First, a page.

Government needs to implement effective policy for affordable housing: CBRE
Although the Interim Budget announcement supporting affordable housing was welcomed by the real estate industry, the segment has a long way ahead as yet. To begin with, there is considerable supply shortage in this arena pegged at 18.78 million for the 12th Five Year Plan (2012–2017) by the Ministry of Housing and Urban Poverty Alleviation Ministry (HUPA),of which 96% is in the EWS and LIG categories. Housing shortage for the EWS stands at almost 11 million homes, while that for LIG stands at 7.41 million homes. Fairly recently, the government had set up a committee to develop a slum index at the city, state and national levels to sharpen its policy focus on the urban poor. Slum data (source: HUPA) released in March 2013 for Census 2011 had pointed out that around one out of every six households in urban India (17.4%) lived in a slum. It had also shown that well over a third of all slum households (38%) were in cities with a population in excess of a million.
A key push was given to the housing sector, with the allocation of INR 6,000 crore for the Rural Housing Fund, and INR 2,000 crore for the Urban Housing Fund, at the Interim Budget 2014–15. However, with a substantial amount of funds already allocated for the creation of affordable and/or low-cost, mass housing in the previous fiscal left unused, the effective utilization of fund allocation for affordable housing cannot be stressed enough. According to HUPA, as of February 20, 2013, as against a target of 3.10 lakh beneficiaries with a total outlay of INR 1,100 crore, approximately 13,485 beneficiaries had been benefitted with a net present value (NPV) of interest subsidy of INR 16 crore. Additionally, although about INR 2,000 crore had already been allocated to the Urban Housing Fund, the National Housing Bank (NHB) is yet to set up this fund.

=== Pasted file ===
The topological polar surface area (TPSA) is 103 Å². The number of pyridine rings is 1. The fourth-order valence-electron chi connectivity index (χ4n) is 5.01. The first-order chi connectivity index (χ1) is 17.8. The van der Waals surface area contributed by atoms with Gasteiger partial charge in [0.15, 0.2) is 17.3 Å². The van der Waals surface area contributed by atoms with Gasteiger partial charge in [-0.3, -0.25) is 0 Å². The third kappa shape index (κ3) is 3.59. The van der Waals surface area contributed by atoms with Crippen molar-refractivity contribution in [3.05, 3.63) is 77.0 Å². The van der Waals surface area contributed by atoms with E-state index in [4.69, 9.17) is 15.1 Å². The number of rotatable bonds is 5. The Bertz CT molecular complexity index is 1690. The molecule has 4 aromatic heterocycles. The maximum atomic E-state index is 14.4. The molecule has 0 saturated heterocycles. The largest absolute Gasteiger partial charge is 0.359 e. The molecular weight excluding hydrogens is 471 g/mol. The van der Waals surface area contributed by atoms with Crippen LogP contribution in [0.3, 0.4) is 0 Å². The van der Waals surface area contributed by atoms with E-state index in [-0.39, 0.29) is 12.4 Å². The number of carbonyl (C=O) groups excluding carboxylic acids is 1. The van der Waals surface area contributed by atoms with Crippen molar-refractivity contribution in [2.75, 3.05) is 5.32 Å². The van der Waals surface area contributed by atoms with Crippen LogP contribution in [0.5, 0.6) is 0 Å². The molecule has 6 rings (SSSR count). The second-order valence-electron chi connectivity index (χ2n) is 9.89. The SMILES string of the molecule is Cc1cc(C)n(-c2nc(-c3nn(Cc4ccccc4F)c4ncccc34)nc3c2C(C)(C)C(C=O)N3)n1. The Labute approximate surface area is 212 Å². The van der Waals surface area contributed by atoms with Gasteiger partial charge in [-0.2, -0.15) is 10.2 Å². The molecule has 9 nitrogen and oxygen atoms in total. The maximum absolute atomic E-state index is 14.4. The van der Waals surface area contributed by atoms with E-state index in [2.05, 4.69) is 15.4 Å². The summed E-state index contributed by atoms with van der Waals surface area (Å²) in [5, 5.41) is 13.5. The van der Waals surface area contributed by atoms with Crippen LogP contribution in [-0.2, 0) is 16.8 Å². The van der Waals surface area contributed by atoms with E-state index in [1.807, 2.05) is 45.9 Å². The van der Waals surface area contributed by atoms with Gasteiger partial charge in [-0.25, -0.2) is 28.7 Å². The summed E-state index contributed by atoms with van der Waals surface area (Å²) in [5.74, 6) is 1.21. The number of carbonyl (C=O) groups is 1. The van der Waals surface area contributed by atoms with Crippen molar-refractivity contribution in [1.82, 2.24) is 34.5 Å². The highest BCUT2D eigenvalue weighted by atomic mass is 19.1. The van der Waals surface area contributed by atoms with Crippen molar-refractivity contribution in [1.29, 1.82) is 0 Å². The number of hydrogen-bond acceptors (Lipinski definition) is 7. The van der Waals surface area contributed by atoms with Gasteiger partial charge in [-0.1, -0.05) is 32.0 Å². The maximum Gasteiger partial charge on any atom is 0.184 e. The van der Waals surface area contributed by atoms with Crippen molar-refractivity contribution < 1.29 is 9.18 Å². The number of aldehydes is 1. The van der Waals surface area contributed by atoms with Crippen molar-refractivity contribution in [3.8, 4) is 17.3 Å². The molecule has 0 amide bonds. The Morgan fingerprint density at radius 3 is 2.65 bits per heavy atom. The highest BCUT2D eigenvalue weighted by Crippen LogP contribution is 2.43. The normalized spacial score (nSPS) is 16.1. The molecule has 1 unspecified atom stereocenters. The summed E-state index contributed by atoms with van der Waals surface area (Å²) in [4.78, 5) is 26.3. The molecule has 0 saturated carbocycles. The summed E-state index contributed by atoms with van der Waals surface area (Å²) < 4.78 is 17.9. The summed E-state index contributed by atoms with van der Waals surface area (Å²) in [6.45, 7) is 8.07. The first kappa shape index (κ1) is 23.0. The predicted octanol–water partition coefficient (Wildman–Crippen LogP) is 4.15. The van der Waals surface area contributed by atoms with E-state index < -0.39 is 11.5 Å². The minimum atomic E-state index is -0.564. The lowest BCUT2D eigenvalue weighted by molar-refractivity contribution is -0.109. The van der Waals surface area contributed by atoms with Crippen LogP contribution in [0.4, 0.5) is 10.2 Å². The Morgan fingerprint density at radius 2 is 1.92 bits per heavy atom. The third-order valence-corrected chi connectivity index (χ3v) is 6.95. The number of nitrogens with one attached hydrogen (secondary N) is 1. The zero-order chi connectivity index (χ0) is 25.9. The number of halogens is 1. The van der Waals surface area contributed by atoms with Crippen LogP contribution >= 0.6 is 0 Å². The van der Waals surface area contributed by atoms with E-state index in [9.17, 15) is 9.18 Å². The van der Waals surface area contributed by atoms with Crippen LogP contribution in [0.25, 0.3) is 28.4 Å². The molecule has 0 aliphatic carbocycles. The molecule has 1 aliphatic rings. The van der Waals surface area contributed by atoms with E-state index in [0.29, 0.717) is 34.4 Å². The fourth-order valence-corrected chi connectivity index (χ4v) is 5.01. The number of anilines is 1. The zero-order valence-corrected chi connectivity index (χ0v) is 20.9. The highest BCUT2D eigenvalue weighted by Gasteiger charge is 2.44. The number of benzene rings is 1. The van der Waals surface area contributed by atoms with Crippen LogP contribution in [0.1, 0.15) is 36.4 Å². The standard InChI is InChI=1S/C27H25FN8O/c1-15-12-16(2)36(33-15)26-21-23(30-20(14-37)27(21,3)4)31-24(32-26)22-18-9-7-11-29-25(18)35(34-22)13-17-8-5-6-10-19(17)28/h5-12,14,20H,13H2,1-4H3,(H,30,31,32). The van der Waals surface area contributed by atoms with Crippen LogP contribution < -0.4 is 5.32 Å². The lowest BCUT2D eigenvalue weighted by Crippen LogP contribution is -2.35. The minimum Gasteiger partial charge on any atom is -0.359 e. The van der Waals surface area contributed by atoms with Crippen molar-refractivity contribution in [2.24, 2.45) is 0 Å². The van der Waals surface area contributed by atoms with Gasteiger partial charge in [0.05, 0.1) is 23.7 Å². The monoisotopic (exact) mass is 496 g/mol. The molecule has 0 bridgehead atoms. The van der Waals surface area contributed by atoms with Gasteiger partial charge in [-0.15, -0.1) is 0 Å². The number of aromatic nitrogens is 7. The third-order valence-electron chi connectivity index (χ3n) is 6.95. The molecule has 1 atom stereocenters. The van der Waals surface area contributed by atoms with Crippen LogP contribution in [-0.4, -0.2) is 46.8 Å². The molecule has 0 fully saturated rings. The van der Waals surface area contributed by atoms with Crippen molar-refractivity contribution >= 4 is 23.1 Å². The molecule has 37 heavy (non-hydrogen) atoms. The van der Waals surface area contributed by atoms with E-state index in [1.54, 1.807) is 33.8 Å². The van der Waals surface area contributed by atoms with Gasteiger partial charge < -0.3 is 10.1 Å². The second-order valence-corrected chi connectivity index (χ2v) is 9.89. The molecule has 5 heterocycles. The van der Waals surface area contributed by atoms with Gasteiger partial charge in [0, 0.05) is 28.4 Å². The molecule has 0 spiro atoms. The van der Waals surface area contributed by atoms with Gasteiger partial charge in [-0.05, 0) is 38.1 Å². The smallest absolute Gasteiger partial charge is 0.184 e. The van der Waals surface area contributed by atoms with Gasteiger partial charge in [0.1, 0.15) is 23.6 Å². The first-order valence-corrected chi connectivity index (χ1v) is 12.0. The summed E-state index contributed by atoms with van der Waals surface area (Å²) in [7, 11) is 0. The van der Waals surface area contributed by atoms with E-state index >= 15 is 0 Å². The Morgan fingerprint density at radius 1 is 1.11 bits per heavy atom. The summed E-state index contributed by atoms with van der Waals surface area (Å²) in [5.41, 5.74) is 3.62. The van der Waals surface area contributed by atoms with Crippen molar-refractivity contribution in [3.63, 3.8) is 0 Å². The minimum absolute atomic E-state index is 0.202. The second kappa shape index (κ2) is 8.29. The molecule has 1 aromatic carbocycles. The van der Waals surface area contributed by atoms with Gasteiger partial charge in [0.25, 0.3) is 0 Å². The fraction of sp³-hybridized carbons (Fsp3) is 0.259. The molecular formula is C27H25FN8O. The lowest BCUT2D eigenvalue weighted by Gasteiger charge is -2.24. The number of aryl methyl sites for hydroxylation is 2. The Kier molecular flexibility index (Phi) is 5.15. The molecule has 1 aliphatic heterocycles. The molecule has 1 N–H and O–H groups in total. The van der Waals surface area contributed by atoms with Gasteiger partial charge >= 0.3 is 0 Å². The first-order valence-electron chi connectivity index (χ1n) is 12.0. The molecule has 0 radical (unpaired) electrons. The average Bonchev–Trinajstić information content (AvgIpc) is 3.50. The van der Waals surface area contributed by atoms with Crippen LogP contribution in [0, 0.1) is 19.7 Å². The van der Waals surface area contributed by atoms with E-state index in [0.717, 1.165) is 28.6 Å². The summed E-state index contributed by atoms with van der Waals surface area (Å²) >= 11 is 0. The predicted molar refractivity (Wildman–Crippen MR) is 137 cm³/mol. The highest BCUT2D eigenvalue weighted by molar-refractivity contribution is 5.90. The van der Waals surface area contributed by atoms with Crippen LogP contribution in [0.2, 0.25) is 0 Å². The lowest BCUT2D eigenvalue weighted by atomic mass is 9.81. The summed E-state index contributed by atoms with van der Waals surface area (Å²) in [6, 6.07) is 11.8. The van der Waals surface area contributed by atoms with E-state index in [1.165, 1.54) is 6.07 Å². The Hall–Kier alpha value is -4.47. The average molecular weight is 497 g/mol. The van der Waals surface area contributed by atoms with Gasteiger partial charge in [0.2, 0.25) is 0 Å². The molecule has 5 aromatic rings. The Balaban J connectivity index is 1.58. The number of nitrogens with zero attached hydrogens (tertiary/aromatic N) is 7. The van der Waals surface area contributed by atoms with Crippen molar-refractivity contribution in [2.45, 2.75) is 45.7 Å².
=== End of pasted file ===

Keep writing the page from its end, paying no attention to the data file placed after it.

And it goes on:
The Cabinet Committee on Economic Affairs approved the launch of the Rajiv Awas Yojana (RAY) as a Centrally Sponsored Scheme (CSS) to be implemented during 2013–2022. It also approved the continuation of Affordable Housing in Partnership Scheme (AHP) as part of RAY, with amendments. It was decided to continue the Interest Subsidy Scheme (ISS) for Housing the Urban Poor (ISHUP) and rechristening it as the Rajiv RinnYojana (RRY).
As of January 31, 2014, a total of 121 projects had been under the preparatory as well as implementation phases under RAY—across 19 states/union territories and 84 towns/cities— at a total project cost of INR 5,010.20 crore for housing and infrastructure projects. Of this total approved amount, about INR 462.49 crore have been released for various projects, while INR 905.00 crore is yet to be released.
Earlier central assistance under the scheme was limited to INR 50,000 per dwelling unit or 25% of the cost of all civic services (external and internal), whichever was lower. This assistance was to be given as subsidy for project developers both in the private as well as public sectors. As per the recommendations of the Affordable Housing Task Force ( AHTF), the scheme has been amended to provide INR 75,000 per EWS/LIG dwelling unit for housing and internal development components, with an objective to improve private sector participation in affordable housing.